Rock cod, also frequently referred to as rockfish, is a generic name for over 70 varieties of fish that live around rocky formations or solid rock bottoms. In America, they are most popular and frequently caught on the Pacific coast. Charter boats are available along the West Coast specifically geared toward the catch of rockfish, but part of the fish's appeal is that many varieties can be easily caught by shore fisherman, including the popular saltwater striped bass. Because of the firmness of their flesh, rock cod are easily filleted. Take care with the very sharp knife you use.
Things You'll Need
- Cutting board
- Steel mesh glove
- Sharp filleting knife
Put the mesh glove on and set the fish on the cutting board. Make an angular cut from the bottom of the fish's head up to the top of the backbone on one side.
Cut along the dorsal fin, just to the side of the fish where you made the original cut, beginning at the back of the head until you reach the start of the tail. Keep the edge of the blade firmly against the backbone of the fish as you cut.
Turn the fish over. Repeat the cut along the head on this side and then repeat the cut along the dorsal fin for the other side.
Slide the curved end of the blade into the bottom of the fish, starting at the front of the tail. Press it into the flesh until you hit the backbone. Follow the backbone along the ribs up to the front of the fish where you made the cut along the head. Once the cut is complete, pull the fillet away from the body, but do not cut the flesh loose from the tail yet.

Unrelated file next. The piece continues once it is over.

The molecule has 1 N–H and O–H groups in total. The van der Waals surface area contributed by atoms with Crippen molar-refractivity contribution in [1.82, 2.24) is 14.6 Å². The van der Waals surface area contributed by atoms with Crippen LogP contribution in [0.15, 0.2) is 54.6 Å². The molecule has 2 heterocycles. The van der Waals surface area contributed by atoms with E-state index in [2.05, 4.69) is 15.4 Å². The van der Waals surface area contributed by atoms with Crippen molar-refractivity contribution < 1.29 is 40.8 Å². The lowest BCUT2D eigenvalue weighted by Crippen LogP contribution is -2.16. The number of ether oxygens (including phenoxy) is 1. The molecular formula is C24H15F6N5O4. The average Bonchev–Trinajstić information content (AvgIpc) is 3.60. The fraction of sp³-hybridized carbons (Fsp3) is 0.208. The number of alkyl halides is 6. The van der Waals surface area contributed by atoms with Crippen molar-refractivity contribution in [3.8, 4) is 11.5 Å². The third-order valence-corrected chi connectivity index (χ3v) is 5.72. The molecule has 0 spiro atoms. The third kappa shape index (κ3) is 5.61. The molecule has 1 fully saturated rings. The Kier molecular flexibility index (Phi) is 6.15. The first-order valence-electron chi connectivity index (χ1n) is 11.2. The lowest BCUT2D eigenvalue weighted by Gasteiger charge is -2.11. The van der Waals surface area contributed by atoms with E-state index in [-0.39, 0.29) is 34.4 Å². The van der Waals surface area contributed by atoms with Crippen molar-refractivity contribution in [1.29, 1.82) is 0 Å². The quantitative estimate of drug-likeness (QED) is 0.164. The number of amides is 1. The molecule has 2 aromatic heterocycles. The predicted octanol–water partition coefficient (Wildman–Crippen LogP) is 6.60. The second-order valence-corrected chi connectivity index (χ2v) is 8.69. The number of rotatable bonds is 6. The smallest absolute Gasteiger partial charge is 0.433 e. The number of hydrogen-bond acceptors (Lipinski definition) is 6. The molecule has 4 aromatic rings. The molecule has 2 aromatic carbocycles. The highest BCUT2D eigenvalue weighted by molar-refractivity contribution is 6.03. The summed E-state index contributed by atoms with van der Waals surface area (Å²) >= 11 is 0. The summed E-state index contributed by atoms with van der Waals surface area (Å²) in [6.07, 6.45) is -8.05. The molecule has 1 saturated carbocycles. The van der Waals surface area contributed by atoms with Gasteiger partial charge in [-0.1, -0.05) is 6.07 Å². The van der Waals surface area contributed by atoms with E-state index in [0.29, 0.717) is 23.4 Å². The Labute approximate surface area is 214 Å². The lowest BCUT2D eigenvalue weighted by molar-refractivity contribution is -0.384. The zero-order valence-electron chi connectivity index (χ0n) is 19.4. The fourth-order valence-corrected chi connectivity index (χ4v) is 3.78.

Turn the fish over. Using the attached filet from the other side to hold it firm, slide the knife through the flesh from the tail to the cut at the head, applying some downward pressure to separate as much meat from the ribs as possible.
Cut the flesh from both sides loose from the tail. Carefully trim away the dark meat at the bottom of each fillet.
Tips & Warnings
- You do not have to remove the scales before beginning if you plan to skin the fish. If you plan to cook the fish with the skin on, it is easier to scale the fish before filleting than after.
- Using a very sharp knife is key to filleting a rock cod. Do not omit the steel mesh glove, as you should use a knife that could cut into your own flesh very easily if it slipped.
- Photo Credit Jupiterimages/Photos.com/Getty Images
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